Tuesday, February 17, 2015

A Woman Young and Old*

It's hard to explain what a few hours of snow does to the extroverted self-employed.

Don't get me wrong, I love seeing snow start falling from the sky shortly after returning from my walk not long after 1:00 in the afternoon. I enjoy it all the more for listening to husband and wife duo Tennis all afternoon. Their indie neo-soul aesthetic is a female-driven sound that speaks to me.

Just when I think that you're mine
You start to slip away
But your love is divide
You know I'm coming for you

But I'm also that person who begins to chafe and sweat at the idea of being trapped at home for days. Yes, I have a great book, plenty of food and the ability to walk, but the fact is, I want company. Give me humans.

Which is why it's barely 4:15 when I head out, umbrella in hand (to the consternation of Canucks everywhere), determined to find company, alcohol and food. The snow is coming down in earnest but that's part of the appeal of the walk.

Stop one is Saison Market for a glass of Cava and the chance to read Atlantic Monthly while Beach House's Teen Dream  plays. While "Take Care of You" pours out of the speakers, I chat with the guy next to me who is writing in a notebook while he sips a beer. Unlike me, he's too young to appreciate the lyrics.

Promptly at 5:00, I shoulder on my coat to cross the brief distance to Saison where I find a group of MCV dental students and a glass of Prosecco with my name on it. Animal Collective's "Summertime Clothes" is playing and everything is right with the world.

If only I were wearing summertime clothes, maybe a sundress or something equally lightweight and adorable. Instead, snow is pouring down outside and I am wearing multiple layers to deal with the cold. I am most definitely not a cold weather person.

One of the dental students is celebrating a birthday and clinks glasses with me, having just come from Sam Miller's and multiple Long Island iced teas. I marvel that one so seemingly clueless will soon be in charge of strangers' teeth.

Fortunately, I soon have superior company and a plate of fried chicken. Usually a Sunday night special, tonight's fried chicken appearance is a special due to the snow, along with sides of corn bread and black beans and rice with sausage.

Perhaps the most pleasant part of it all is how uncrowded the dining room is and that most of its occupants are Jackson Ward residents. If you're here, you walked to get here. Howdy, neighbor.

But all good things must come to an end and they want to close so their employees can get home safely. Fortunately, my dining companion had noted that GWAR Bar was open when he walked over. It's enough incentive to trudge over in the still-falling snow.

On the way, I spot a favorite couple through the window of their J-Ward condo and wave under my umbrella until they come to the door and say hello. Turns out they have already been to Max's for the same reason I was at Saison.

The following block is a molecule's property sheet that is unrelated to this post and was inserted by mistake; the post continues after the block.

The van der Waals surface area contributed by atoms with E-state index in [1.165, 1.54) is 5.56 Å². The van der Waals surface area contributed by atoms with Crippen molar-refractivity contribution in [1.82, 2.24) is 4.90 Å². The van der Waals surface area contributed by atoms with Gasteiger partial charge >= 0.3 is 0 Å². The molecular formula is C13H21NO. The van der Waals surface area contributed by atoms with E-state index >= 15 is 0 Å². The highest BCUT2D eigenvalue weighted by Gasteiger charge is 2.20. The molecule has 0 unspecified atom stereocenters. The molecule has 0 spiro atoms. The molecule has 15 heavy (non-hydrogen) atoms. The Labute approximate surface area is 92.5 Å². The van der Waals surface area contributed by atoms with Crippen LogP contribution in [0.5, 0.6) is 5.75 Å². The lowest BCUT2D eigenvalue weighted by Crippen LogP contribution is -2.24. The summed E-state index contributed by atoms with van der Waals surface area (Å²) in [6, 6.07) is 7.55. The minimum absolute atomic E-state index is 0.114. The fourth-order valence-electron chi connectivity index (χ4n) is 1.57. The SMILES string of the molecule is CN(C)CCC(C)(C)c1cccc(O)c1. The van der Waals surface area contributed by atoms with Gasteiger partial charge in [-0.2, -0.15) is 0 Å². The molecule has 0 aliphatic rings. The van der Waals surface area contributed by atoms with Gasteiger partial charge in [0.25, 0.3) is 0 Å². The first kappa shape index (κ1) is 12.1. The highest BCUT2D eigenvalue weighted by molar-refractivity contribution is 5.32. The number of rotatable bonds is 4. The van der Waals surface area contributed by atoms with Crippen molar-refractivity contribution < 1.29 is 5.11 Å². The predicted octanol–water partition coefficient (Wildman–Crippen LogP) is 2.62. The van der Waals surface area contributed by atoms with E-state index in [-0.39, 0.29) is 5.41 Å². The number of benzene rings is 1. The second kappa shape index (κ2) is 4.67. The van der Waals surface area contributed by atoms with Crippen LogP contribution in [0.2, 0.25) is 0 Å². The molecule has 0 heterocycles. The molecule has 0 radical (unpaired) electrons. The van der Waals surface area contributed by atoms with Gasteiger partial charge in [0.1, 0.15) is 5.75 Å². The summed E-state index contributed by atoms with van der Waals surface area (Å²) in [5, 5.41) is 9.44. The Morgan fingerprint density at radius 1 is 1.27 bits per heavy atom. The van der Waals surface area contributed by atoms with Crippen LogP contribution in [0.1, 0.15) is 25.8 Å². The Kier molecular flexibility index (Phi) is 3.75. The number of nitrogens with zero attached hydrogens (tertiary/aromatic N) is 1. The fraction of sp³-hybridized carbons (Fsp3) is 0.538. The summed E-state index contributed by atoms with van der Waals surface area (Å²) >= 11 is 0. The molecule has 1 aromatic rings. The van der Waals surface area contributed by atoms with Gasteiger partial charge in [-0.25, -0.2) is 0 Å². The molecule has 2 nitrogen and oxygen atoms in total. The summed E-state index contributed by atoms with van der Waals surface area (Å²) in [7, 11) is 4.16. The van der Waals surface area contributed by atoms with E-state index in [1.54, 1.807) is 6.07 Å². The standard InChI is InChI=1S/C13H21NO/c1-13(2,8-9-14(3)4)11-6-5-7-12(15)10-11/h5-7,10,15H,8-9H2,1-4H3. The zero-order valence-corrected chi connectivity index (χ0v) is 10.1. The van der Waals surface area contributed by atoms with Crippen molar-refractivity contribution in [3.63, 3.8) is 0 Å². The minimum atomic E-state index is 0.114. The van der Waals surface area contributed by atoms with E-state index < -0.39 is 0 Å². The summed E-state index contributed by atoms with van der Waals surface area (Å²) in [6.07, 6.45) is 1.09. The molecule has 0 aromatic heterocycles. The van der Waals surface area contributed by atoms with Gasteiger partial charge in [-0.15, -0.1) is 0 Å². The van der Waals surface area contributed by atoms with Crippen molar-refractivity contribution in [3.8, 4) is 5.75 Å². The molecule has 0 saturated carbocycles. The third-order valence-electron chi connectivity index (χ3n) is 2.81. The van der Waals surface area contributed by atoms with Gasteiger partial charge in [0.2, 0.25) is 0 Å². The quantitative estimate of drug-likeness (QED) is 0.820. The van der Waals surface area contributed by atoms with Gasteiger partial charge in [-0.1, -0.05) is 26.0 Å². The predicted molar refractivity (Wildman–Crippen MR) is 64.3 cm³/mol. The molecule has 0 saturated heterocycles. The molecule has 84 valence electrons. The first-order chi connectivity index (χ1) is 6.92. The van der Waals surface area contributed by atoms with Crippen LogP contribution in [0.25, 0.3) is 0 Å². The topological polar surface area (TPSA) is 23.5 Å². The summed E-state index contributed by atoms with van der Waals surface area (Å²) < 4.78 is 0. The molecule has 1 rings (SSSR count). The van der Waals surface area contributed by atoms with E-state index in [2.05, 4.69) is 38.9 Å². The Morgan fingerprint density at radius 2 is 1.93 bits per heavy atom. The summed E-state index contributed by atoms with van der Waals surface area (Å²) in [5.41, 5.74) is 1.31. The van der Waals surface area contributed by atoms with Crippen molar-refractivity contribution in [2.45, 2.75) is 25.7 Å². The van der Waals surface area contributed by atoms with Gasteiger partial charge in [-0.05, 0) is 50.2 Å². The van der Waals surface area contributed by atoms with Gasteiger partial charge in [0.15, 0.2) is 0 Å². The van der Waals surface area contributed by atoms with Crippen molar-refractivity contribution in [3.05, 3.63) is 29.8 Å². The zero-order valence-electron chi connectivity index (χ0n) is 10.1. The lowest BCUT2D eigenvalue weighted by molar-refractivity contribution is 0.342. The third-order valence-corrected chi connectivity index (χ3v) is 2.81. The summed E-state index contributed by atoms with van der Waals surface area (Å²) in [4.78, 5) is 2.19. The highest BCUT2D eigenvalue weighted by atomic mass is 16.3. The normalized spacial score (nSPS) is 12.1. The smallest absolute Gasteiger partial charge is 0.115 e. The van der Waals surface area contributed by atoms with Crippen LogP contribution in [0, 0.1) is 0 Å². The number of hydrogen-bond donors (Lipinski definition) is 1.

It's a meager crowd we find at GWAR Bar despite the open sign and blasting metal soundtrack. With an apologetic look, the bartender tells us they're about to close. Fair enough, but she agrees to serve us one round.

Midway through that round, a favorite gallerist arrives with his wife and we are soon deep in discussion of upcoming events at his gallery. Next thing I know, he has sent over a bourbon shot for me, despite the fact that I don't drink bourbon. Meanwhile the door keeps opening with others seeking warmth and spirits.

All of a sudden, the evening has taken a turn. I shouldn't be surprised given that we're at GWAR Bar.

With people continuing to arrive, the bartender has abandoned any hope of closing early. We're all in it for the long haul. Snow changes the rules.

Before long, the art teacher and her newly-shorn beau arrive and wave from across the bar. It's beginning to look like anyone who lives within trudging distance is here. Outside, everyone in the neighborhood who has a dog is out walking it.

One of my favorite newcomers is a Puerto Rican with a laptop who is experiencing his first major snowfall since moving here a year ago. He is amazed at the city's reaction to snow. "I've seen hurricanes that are much worse than this," he claims. No doubt, but this is a weather wimp town.

Outside the big windows, the snow continues to fall steadily, a sure indicator that we will indeed have 8-10 inches by lunch time tomorrow if it keeps up. I love the snow but hate what it will do to my social life and desire for company this week.

The only good part is that I've had great fun on the opening night of Snowmageddon week. It's a good thing, too, since it may have to last me all week.

Who am I kidding? I'll find someone somewhere who wants to see me tomorrow night and the next, even if they're strangers.

I've been told an optimist's company is always welcome. Let's see if that holds true in the snow.
(*W.B. Yeats)

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